In the beginning of the 1900s, the capital of Baja was changed to Mexicali (It had previously been Ensenada). This was the work of Colonel Esteban Cantú Jiménez. He was determined to develop a transportation system between San Felipe and Mexicali, and starting in 1916, he began a journey to San Felipe. Although at first he was unsuccessful, he eventually reached San Felipe on his third attempt, and under his direction, the first road accessible by car between the two cities was constructed. However, Cantú’s development plans for San Felipe failed due to lack of funding, and again San Felipe was overlooked for years.

Nevertheless, by the late 1920’s San Felipe had a population of almost 100, a number which swelled to 287 in 1940, the first year that it was included in the census. Finally, in 1925, the first sub-delegation was formed, with Octavio Vega Ruiz placed as sub-delegate and under the territorial governor, General Abelardo L. Rodriguez, organized development began to occur in the little community of San Felipe. San Felipe was officially founded on February 5, 1925. In 1928, the first fishing society was formed and the first school opened in 1929.

In 1947, Abelardo L. Rodriguez’s brother, José María Rodríguez Luján, had his company, Compañía Industrial del Golfo de Cortés, buy the land that Guellermo Andrade had previously owned and had passed down through his family. Rodriguez’s goal then was to develop an international tourist facility.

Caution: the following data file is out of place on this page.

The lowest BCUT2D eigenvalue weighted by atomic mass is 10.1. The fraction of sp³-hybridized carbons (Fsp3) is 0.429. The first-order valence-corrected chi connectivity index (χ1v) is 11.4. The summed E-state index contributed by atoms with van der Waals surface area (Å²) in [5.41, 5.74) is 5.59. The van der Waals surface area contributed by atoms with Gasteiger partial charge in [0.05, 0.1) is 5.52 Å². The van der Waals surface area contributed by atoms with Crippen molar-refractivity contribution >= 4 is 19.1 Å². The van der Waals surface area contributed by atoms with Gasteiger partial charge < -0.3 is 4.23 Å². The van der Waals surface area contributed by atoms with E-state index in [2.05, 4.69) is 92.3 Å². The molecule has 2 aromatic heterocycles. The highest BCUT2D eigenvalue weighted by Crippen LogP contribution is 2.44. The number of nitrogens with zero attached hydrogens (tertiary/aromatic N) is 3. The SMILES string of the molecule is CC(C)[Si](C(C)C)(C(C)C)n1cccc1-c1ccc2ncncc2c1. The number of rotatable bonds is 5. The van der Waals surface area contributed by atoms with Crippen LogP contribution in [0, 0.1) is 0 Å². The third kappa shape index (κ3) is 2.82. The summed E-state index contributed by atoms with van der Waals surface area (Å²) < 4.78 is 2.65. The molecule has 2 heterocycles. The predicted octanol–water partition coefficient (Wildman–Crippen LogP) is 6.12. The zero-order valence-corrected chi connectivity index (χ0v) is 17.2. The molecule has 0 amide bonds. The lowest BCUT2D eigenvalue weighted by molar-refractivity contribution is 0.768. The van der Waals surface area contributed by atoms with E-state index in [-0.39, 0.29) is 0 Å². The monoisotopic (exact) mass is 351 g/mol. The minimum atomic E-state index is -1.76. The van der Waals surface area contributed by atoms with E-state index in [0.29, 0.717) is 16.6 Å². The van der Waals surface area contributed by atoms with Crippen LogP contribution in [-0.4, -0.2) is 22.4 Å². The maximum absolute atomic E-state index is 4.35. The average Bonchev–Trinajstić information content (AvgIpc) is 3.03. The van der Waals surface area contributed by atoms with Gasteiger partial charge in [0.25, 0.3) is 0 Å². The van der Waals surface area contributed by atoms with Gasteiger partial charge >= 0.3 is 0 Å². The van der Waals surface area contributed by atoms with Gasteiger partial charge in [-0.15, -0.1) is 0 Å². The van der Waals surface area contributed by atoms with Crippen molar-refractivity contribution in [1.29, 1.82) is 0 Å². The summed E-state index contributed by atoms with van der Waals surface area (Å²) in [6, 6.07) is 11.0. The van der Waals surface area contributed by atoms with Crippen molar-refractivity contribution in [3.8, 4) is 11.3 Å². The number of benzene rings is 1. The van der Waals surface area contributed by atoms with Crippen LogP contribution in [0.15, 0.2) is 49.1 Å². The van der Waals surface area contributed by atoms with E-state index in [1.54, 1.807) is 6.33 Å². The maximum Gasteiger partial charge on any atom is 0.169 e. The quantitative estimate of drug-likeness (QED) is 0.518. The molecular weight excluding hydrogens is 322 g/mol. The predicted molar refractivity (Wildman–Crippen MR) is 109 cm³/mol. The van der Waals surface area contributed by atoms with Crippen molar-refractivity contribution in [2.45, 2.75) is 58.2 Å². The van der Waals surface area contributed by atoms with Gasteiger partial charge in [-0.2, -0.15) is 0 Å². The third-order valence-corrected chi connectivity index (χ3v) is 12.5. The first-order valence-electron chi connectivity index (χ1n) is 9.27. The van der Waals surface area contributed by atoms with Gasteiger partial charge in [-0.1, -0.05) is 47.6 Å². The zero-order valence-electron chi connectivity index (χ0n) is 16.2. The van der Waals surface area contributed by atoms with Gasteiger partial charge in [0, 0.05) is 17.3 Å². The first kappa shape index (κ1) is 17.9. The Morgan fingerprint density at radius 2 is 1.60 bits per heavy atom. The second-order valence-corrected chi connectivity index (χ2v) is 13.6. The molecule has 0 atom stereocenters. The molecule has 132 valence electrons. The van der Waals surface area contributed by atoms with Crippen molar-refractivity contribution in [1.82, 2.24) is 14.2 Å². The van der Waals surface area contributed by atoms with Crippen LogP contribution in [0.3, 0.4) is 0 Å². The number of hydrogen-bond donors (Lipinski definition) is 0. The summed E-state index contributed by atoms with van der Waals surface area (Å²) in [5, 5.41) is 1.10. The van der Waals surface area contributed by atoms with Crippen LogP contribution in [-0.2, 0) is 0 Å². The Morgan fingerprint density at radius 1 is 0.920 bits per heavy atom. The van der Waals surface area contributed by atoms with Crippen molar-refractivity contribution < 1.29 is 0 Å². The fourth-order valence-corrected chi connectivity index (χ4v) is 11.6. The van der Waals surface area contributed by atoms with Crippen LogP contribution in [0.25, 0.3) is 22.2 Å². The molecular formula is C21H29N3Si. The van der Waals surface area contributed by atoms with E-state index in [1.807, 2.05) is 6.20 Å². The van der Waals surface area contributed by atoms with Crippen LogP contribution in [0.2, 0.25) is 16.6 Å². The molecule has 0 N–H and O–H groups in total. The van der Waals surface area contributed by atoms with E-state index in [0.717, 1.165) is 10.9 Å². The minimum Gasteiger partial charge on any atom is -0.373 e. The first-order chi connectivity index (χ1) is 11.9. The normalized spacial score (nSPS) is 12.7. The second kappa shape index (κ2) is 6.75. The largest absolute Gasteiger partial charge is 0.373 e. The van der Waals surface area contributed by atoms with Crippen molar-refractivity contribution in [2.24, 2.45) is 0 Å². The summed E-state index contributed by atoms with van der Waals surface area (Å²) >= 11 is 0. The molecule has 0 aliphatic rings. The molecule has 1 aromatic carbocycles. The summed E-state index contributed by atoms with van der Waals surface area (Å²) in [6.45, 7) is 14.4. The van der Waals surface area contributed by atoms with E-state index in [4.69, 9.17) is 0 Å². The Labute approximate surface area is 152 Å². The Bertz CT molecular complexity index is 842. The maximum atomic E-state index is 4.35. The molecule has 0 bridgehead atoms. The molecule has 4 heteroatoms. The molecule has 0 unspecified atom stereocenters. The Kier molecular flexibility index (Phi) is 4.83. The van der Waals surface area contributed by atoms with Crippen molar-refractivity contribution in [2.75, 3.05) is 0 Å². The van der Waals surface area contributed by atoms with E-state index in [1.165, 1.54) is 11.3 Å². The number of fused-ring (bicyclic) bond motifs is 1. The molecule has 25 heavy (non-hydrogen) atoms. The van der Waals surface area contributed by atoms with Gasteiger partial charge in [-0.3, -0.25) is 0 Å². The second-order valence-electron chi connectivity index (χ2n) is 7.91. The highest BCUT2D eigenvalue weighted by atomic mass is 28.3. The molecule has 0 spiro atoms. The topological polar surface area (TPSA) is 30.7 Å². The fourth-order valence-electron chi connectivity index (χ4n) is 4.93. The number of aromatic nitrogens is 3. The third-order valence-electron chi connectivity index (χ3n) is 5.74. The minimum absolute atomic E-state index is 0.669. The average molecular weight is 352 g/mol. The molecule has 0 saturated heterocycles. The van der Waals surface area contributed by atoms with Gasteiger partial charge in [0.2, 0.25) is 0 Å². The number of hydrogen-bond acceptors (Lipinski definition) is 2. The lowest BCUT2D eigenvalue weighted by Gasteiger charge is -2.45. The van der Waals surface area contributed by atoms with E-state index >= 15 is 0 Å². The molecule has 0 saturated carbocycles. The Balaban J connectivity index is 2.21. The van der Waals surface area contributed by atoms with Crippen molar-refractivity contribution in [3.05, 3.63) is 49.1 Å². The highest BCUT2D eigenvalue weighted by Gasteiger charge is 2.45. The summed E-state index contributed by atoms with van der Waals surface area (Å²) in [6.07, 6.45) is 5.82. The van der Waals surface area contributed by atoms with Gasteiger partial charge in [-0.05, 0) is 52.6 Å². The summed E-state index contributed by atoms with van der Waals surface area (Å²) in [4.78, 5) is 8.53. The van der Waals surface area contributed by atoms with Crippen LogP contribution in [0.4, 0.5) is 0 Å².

In the same year, the Hotel El Cortés opened for business, and construction on the highway from Mexicali to San Felipe also started in 1947. The highway was finished in 1951.

In the 1960s there was an upswing in development, particularly in the tourism sector, as Hotel Riviera, Arnold’s del Mar, Arco Iris, and El Pescador, along with campos Costa Azul, Las Arenas, Miramar, Playa Bonita, Playa de Laura, and Rubén’s were opened.

1963 saw the arrival of electricity in San Felipe, followed by piped drinking water in 1967.

In the 1970s development rose to a crescendo as the Malecon was established, the airport was built, a sewage system was implemented, and many bars, restaurants and other small businesses opened as well as the four star hotels Playas de San Felipe and the Fiesta Hotel.

From 1985 to 1986 The National Pen Company held a contest, giving away lots in what is now El Dorado Ranch. El Dorado Ranch itself was legitimized around 1987, when Pat Butler bought the development.

Also in 1987, the Rockodile opened for business.

The La Hacienda opened in the 1980s, followed by the Marina Resort in 1993.

In 1996, Internet arrived in San Felipe, in an “Internet Weekend” demonstration organized by Telnor, CETYS University, and Tony Colleraine. This later resulted in the formation of “The Net”, and introduced San Felipe’s official website, www.sanfelipe.com.mx in 1997.

September 1997 saw the little town of San Felipe battered by the tempest that was Hurricane Nora. Huge amounts of damage occurred in San Felipe, the road to Puertecitos was washed out, and recovery was slow and painful.

In 2001, our little town of San Felipe was featured in the June issue of Time magazine.

Now, San Felipe has grown into a small Baja getaway, its population peaking around 25,000 during the winter. It boasts world-class sport fishing on the magnificent Sea of Cortez; amicable, welcoming people; miles of pristine beaches and the allure of a little Mexican town. It has clearly endeared itself in the hearts of its many visitors, foreign residents, and snowbirds, and has been described as a “paradise” by those who call it home.

-by Anita Net